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Head and Neck Squamous Cancer: A Comprehensive Overview of Incidence and Risk Factors

John Andrews*

Department of Oncology, University of Milan, Milan, Italy

Corresponding Author:
John Andrews
Department of Oncology
University of Milan, Milan, Italy

Received: 01-Jun-2023, Manuscript No. MCO-23-102426; Editor assigned: 05-Jun-2023, PreQC No. MCO-23-102426(PQ); Reviewed: 19-Jun-2023, QC No. MCO-23-102426; Revised: 26-Jun-2023, Manuscript No. MCO-23-102426(R); Published: 03-Jul-2023, DOI: 10.4172/medclinoncol.7.2.008

Citation: Andrews J. Head and Neck Squamous Cancer: A Comprehensive Overview of Incidence and Risk Factors. Med Clin Oncol. 2023;7:008.

Copyright: © 2023 Andrews J. This is an open-access article distributed under the terms of the Creative Commons Attribution License, which permits unrestricted use, distribution, and reproduction in any medium, provided the original author and source are credited.

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The worldwide incidence of head and neck squamous cancer is more than 500000 cases per year, and in the United States, it comprises approximately 4% to 5% of all new cancers and 2% of all cancer deaths. Most patients are older than 50 years, and incidence increase with age; the male-to-female ratio is 2.5:1. The age-adjucted incidence is higher among black men and stahge-for-stage, survival among African American is lower overall than in whites. Approximately 34% of oral and pharyngeal cancers present as localized disease, 46% present as loco regional disease, and 10% present as metastatic disease.

Tobacco and alcohol use are major risk factors for developing cancer. Heavy alcohol consumption increases the risk twofold to six fold, whereas smoking increases the risk fivefold to 25-fold, depending on gender, race, and the amount of smoking. Together, the two factors can raise the risk by a factor of 15 to 40. Snuff and smokeless tobacco use are linked to oral cavity malignancies. Case-control studies reveal a nearly 50-fold relative risk of developing erythroplasia cancer in tissues exposed to snuff powder (such as the cheek and gum). Chewing betel with or without tobacco and slaked lime is linked to premalignant lesions and oral squamous malignancies in numerous areas of Asia and some areas of Africa.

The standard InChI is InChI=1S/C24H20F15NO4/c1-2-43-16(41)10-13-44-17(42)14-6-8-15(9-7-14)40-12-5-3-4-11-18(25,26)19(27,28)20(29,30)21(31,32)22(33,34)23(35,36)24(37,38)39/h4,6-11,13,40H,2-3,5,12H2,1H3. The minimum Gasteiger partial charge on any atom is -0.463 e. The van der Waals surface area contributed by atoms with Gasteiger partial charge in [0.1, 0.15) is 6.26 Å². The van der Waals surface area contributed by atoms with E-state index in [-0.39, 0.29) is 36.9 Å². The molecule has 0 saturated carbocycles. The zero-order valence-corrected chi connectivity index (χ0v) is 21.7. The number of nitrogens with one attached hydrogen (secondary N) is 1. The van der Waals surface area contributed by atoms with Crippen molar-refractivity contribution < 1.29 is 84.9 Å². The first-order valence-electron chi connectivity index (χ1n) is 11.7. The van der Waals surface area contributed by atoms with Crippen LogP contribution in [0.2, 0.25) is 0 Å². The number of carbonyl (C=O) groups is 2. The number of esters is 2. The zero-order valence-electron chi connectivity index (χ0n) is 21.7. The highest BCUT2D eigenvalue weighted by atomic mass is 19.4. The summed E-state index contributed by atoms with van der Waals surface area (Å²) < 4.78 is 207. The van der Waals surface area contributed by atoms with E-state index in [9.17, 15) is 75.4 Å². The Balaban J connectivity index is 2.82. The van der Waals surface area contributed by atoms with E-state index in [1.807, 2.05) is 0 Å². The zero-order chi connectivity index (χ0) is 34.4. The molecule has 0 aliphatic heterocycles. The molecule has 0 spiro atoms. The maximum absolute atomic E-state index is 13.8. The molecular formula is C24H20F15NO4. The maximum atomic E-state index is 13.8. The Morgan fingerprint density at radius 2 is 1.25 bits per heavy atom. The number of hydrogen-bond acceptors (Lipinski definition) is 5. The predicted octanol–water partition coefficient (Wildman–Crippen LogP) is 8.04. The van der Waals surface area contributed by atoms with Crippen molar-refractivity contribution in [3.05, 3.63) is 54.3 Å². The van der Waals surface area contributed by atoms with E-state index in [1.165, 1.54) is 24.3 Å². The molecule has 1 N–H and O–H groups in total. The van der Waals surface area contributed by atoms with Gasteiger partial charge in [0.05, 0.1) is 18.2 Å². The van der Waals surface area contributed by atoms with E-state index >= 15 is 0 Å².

The entire respiratory mucosa is affected by alcohol and tobacco use, which results in multifocal mucosal abnormalities known as "field cancerization." Patients with a prior history of head and neck, lung, or esophageal cancer run a 2% to 6% annual chance of developing a second case. Those who continue to smoke have the highest risk. Among people who have survived a first case of head and neck squamous carcinoma, second primary malignancies are a substantial cause of death.

Epstein-Barr Virus (EBV) has been detected in virtually all nonkeratinizing and undifferentiated nasopharyngeal cancers but less consistently in squamous nasopharyngeal cancers. Oral and oropharynx malignancies have been linked to the presence of the HPV.

Additionally, occupational exposure to nickel (nose and ethmoids), radium (antrum), mustard gas (sphenoid), chromium (sinuses and nose), leather (ethmoids and nasal cavity), and wood dust (ethmoids and nasal cavity), radiation exposure (thyroid and salivary gland cancer), EBV exposure (nasopharyngeal cancer), vitamin A deficiency, and marijuana use are all potential risk factors. Squamous head and neck cancer risk is elevated in the presence of immunosuppressive organ transplantation, DNA repair disorders, and these conditions.

The two main pieces of advice for preventing head and neck cancer are to quit smoking and drink in moderation. Leukoplakia or erythroplakia are the symptoms of premalignant lesions in the larynx, pharynx, and oral cavity. A leukoplakia without dysplasia has a 4% chance of developing into cancer. However, cancer can develop from up to 40% of severe dysplasias or erythroplasias. Retinoids can reversibly improve premalignant histology. In a modest randomized placebo-controlled trial, isotretinoin reduced the occurrence of secondary primary tumours in individuals being treated for head and neck cancer. A larger definitive randomized, placebo-controlled trial in patients with curatively treated stages I and II head and neck squamous cell carcinoma failed to find any benefit of 13-cis-retinoic acid in preventing second primary cancers or in survival. Euroscan, a large European chemoprevention trial that randomized patients with stage I to stage III non-small cell lung cancer or head and neck squamous cancer to either vitamin A or N-acetylcysteine, neither drug nor both drugs, also failed to find preventive benefit.

For people at risk for head and neck squamous cancer, there is currently no effective chemoprevention. Chemoprevention outside of a clinical trial is not advised and could be dangerous. Patients who were randomly assigned to Vitamin A plus B-carotene or B-carotene alone had a worse prognosis, according to two significant randomized chemoprevention trials for lung cancer.